When I told my dad I was writing a children's Science Fiction book, ever supportive he said, 'Mhhh, well I hope it's not Science Fantasy.' I said, 'Well, it's about a girl who goes to school in a satellite, and has adventures with a cowardly band of space pirates. What do you think?' He's a scientist and knows that I very much am not. And up to this point I hadn't really given the actual science behind my story too much thought. Why would I? I've got an encyclopaediac knowledge of Doctor Who, and besides, science is quite hard for me, whereas making stuff up is not.
But it took my seven year old's demand for actual facts about space to shame me into thinking a bit more about the science. Luckily I found two amazing children's books created by teams of scientists and artists that seemed pitched at my level. More than that, Professor Astro Cat and You are Stardust are packed with the sort of mind boggling facts capable of sending your mind tumbling straight into the Star Gate.
Professor Astro Cat's Frontiers of Space, from hip children's imprint Flying Eye, is a monolith sized space primer in the style of an animated US schools information film from the 1950s. It's the product of a partnership between illustrator Ben Newman and physicist Dr. Dominic Walliman. They've created a tiny-trilby wearing cat who delivers a lecture taking us from the big bang, through our solar system, diving into gas planets, plunging down wormholes and supermassive blackholes.
Perhaps inevitably my favourite bits deal with 'Life in the Unknown'. Dominic Walliman doesn't just make up weird shit like me, he uses proper scientific facts to create some really weird made up shit.
I did not know for instance of the existence of 'snotties', bogey like bacteria that can exist in extreme acid conditions. Walliman wonders whether some of the harsher planets could be home to entire species that look like snot monsters? Neither did I know that 'planets with a much lower gravity would allow for plants and animals to grow much bigger, because everything woud be so light.. the sky would be like the ocean on Earth, and you could get giant alien sky whales swimming through the air.'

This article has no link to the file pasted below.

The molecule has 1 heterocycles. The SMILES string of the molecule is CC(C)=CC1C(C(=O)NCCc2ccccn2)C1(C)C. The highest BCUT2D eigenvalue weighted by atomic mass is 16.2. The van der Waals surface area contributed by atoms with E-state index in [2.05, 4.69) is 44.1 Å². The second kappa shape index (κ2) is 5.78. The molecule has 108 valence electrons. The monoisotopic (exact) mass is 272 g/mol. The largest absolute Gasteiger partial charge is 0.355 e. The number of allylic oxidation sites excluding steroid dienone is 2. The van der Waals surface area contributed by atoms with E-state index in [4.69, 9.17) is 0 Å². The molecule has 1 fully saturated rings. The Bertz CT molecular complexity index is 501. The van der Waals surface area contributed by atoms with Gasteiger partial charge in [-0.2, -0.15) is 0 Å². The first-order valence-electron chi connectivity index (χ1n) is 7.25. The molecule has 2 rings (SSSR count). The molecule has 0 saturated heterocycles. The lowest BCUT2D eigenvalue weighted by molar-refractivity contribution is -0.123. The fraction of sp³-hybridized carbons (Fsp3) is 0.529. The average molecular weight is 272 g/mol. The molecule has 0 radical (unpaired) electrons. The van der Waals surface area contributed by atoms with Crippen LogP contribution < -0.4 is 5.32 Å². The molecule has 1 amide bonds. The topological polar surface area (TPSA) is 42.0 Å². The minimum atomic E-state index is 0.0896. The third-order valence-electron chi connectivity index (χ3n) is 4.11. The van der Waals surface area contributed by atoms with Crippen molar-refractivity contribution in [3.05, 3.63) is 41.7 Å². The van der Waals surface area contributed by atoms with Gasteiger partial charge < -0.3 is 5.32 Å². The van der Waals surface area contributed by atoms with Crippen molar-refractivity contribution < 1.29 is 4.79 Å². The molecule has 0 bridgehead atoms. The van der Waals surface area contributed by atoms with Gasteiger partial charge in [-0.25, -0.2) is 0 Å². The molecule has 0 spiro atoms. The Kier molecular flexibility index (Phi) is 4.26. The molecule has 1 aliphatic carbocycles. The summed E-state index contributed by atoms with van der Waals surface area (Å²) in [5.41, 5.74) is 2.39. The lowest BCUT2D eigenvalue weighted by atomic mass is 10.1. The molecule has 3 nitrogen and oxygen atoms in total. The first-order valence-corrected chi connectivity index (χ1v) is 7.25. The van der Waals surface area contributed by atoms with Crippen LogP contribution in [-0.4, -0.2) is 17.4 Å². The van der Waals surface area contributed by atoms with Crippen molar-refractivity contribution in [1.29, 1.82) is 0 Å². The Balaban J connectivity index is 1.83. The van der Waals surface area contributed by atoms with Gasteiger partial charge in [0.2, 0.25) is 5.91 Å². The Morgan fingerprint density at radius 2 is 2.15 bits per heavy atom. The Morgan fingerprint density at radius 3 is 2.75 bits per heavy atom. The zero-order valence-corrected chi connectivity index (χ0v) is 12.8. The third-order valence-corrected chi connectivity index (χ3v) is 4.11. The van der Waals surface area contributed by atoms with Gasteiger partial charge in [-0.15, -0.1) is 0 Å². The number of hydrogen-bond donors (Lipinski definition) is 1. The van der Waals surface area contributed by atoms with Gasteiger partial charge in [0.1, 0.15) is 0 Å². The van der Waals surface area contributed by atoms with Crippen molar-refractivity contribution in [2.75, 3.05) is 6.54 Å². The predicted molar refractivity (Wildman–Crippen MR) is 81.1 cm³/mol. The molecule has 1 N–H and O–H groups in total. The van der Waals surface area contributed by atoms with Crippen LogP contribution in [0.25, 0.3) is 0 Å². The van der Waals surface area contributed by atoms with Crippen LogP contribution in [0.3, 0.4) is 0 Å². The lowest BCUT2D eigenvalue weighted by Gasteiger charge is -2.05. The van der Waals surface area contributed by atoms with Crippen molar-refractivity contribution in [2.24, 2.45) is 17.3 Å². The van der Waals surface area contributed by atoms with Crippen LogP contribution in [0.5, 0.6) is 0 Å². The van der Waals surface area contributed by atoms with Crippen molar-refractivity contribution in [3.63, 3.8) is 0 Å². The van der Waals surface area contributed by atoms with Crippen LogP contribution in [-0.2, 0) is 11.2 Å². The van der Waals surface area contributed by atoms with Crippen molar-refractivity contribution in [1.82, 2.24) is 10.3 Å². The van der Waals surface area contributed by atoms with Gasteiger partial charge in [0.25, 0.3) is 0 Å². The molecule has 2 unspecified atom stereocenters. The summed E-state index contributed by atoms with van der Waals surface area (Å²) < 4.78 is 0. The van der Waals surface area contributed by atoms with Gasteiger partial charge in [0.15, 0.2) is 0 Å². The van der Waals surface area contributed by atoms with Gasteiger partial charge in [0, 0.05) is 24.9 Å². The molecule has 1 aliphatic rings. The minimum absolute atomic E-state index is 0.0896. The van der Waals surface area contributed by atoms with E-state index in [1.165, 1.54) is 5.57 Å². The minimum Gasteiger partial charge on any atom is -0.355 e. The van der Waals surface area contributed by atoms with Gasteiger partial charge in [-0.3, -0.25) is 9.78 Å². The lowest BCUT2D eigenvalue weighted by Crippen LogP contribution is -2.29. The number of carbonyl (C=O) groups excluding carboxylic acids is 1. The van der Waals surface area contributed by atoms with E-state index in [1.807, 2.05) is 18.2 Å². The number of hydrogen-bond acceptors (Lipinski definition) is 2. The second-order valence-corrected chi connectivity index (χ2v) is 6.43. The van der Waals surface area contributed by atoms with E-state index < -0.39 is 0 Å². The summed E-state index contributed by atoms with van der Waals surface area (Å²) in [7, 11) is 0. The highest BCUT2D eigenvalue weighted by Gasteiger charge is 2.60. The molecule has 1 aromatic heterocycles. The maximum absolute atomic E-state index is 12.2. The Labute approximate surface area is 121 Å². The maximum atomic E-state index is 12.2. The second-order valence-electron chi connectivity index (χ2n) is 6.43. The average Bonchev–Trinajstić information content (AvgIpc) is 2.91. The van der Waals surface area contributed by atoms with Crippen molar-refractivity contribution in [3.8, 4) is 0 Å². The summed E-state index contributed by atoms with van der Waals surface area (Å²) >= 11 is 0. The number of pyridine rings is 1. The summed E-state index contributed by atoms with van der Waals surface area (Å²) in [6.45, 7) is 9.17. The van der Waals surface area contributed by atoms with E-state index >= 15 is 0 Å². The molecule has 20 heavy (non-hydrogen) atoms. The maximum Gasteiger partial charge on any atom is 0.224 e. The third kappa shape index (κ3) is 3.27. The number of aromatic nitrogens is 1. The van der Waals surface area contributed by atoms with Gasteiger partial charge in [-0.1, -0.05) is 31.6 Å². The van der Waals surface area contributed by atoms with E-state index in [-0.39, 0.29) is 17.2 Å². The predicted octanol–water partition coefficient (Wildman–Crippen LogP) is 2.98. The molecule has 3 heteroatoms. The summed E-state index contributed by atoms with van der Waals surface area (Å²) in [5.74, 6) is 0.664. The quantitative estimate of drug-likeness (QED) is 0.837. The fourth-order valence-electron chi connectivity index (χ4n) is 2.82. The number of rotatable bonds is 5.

The section on the Apollo moon missions is also a treat, the vast pages allowing the authors the opportunity to cover the mission in huge detail. As well as the history, we get a damn good explanation as to how rockets actually work and a parade of early space suit fashion.
This is a book to pore over and share. It's jam packed with wittily presented nuggets of amazingness but there was one particular factoid that jammed in my head.
It's the starting point of another book that takes us from space, right back down to earth, with a measure of poetry, science and art to cushion the landing. In You Are Stardust the poetry is written by environmentalist Dr. Elin Kelsey and the three dimensional pictures by artist Soyeaon Kim. But for once here's a book that isn't really best served by the dead tree format. It needs its own room at the natural history museum.
The illustrations are details taken from a set of dioramas created by mixing illustrated cut outs set agains rich, layered backdrops made from vibrant natural materials. As Kim explains, 'I used a special Japanese paper for the backgrounds in all the dioramas. It was full of little fibres from plants and also had lots of tiny gold and silver flakes. It's a lot like stardust.'
We begin with that mind-blowing fact 'Every tiny atom in your body came from a star that exploded long before you were born.' The first diorama shows a paper star splintering into dozens of chinese lanterns filled with the humans, whales and birds they will give birth to. Kim takes the star out of its hard, cold space and fills it with earthy colour, and warm organic materials. 'I used stitching to show how things grow. At first, each single cell, or egg, is fully stitched. But as the creature grows up, it also grows out of its stitches.'
Like Professor Astro Cat there are plenty of facts to impress a science idiot like myself, but dressed up in lovely hippy dippy poetry on the interconnectedness of everything. 'Your breath is alive with the promise of flowers. Each time you blow a kiss to the world you spread pollen that might grow to be a new plant.'
We learn that we are not simply born and then we die, but that our bodies are continually dying and renewing themselves. 'Your body constantly changes. New cells line your stomach every three days. You'll replace your skin 100 times by the time you turn ten. Just as forests grow new trees in place of old ones, you grow entirely new skeletons throughout your life.'
I don't suppose I'll ever really get past remedial level, but I've been inspired to look at the stars a little more closely in future. He might be a grumpy goat, but the old man was probably right about aiming to create something than is more than just science fantasy.